UTC Power

UTC power is located in South Windsor, Connecticut and is a wholly owned subsidiary of United Technologies Corporation. UTC Power has one of the longest histories in the fuel cell business, having a started over 50 years ago. As a result of its long history, UTC holds 746 U.S. patents and 1,805 foreign patents.

UTC Power began as a division of Pratt & Whitney in 1958, supplying fuel cells to NASA for the Apollo space project. UTC Power fuel cells have supplied electricity and drinking water to astronauts on every manned space mission in the United States.

UTC Power currently competes in all five segments of the fuel cell market, though it specializes in fuel cells for buildings, buses, and automobiles. In 1991, the company produced one of the first commercialized fuel cells capable of generating 200 kW. In 2000, the company partnered with Hyundai to produce automobile fuel cells and in 2007 partnered with Connecticut Transit to provide fuel cell buses for its fleet.


UTC produces phosphoric acid fuel cells under the names PureCell Model 200 and 400. The model 400 system is capable of providing 400 kW of electricity and 1.7 million BTUs per hour of heat. The system is generally used for combined heat and power applications in commercial, industrial, hospital, and hotel settings. The company claims that cogeneration with its PureCell systems reaches efficiencies of over 85%. PureCell Models run on natural gas and are guaranteed for 20 years.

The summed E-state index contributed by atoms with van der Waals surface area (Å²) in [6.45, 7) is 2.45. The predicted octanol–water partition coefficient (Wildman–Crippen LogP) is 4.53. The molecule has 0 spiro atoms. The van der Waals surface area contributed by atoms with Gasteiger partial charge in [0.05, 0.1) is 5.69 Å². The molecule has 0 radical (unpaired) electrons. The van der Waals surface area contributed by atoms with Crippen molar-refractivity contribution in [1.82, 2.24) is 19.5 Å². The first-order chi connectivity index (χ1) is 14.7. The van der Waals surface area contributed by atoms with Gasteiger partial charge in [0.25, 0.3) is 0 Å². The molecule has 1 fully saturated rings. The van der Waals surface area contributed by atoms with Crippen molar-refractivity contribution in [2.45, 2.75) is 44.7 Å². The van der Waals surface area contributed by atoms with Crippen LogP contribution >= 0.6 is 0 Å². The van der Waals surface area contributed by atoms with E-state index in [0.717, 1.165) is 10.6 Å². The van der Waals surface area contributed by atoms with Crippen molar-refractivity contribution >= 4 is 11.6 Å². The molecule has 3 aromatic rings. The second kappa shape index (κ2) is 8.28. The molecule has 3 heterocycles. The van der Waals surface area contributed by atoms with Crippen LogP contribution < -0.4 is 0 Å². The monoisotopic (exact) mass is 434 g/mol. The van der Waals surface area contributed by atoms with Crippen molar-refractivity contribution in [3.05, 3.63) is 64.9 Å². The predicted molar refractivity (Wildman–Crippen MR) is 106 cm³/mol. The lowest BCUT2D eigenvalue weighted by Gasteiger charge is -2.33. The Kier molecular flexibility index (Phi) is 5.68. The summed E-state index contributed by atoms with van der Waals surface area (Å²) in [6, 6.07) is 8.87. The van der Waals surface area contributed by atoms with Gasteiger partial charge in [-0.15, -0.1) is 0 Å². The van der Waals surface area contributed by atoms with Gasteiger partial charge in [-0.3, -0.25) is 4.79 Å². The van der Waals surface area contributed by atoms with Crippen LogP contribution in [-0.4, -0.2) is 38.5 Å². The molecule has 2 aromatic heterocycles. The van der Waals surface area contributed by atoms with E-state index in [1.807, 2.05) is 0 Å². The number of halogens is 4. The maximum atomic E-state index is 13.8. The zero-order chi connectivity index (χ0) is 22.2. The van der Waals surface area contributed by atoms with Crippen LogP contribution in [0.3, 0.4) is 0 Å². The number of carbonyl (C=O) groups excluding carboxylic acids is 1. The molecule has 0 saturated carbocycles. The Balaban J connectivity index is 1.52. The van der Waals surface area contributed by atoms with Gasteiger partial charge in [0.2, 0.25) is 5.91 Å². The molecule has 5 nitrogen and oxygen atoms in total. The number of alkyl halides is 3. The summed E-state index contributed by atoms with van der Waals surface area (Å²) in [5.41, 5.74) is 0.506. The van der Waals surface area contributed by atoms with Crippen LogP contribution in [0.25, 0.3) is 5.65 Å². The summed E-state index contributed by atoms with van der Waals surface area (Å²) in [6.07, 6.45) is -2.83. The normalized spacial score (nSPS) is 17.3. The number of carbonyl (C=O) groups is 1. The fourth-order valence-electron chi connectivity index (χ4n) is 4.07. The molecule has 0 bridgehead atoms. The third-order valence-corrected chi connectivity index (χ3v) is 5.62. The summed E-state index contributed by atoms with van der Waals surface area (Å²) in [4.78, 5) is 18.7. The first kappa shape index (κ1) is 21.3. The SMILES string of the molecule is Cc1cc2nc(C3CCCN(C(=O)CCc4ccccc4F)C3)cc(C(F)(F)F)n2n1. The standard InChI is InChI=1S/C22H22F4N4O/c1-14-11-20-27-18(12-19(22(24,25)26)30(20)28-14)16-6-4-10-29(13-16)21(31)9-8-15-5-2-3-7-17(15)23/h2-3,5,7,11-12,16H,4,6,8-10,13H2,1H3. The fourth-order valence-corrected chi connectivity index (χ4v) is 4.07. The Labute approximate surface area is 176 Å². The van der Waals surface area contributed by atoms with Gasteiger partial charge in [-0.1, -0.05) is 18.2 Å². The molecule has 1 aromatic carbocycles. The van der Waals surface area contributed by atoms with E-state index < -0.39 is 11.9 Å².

UTC has developed PEMFCs for BMW, Nissan, Hyundai, and for the U.S. Department of Energy’s demonstration programs. While the BMW fuel cell is strictly used to run the vehicle’s electronic components, the fuel cells for Hyundai and Nissan are both powerplant replacements.

In Japan, the Nissan X-Trails SUV has been a part of the Yokohama City Government fleet, the Cosmo Oil Company fleet, and the Kanagawa Prefecture fleet. These vehicles refuel at Hydrogen filling stations built as part of the Japanese Hydrogen Fuel Project.


The PureMotion Model 120 is a zero emission PEMFC for transit buses. It is used in both Connecticut and California. The National Renewable Energy Laboratory in the United States has show that the PureMotion buses in California provide an almost 70% increase in efficiency compared to diesel buses. In other words, PureMotion buses average 7 miles per diesel-equivalent compared to the 4 miles of standard buses.

The UTC foray into buses began in 1998 when they integrated a 100 kW phosphoric acid fuel cell into a standard bus. The bus was capable of running on methanol and natural gas. Now, studies show that UTC hydrogen buses are 150% more efficient than compressed natural gas busses and 200% more efficient than standard diesel buses.

Space, Marine, Military

Drawing on its long history of providing fuel cells to NASA and the U.S government, UTC Power has also undertaken research in fuel cells for undersea and onboard marine applications. In the 1980’s, they produced a 30 kW fuel cell power system for the U.S. Navy that was used in the Lockheed Deep Quest vehicle. Deep Quest was used for salvage, seafloor survey, ocean bottom, mapping and other special assignments. It is a small, 5 man scientific/observer vessel capable of depths of 8,000 feet.

In the 1990s, UTC developed a 10 kW PEMFC for use by the Navy on an unmanned undersea vehicle. Hydrogen is provided from pressurized tanks the fuel cell itself is packaged in a pressure-tight containment vessel. It is also used as a heat exchanger.

In 2006, UTC began to design a 300 kW PEMFC for use in submarines. They operate on reformed ethanol and pure oxygen, making them reformed ethanol fuel cells.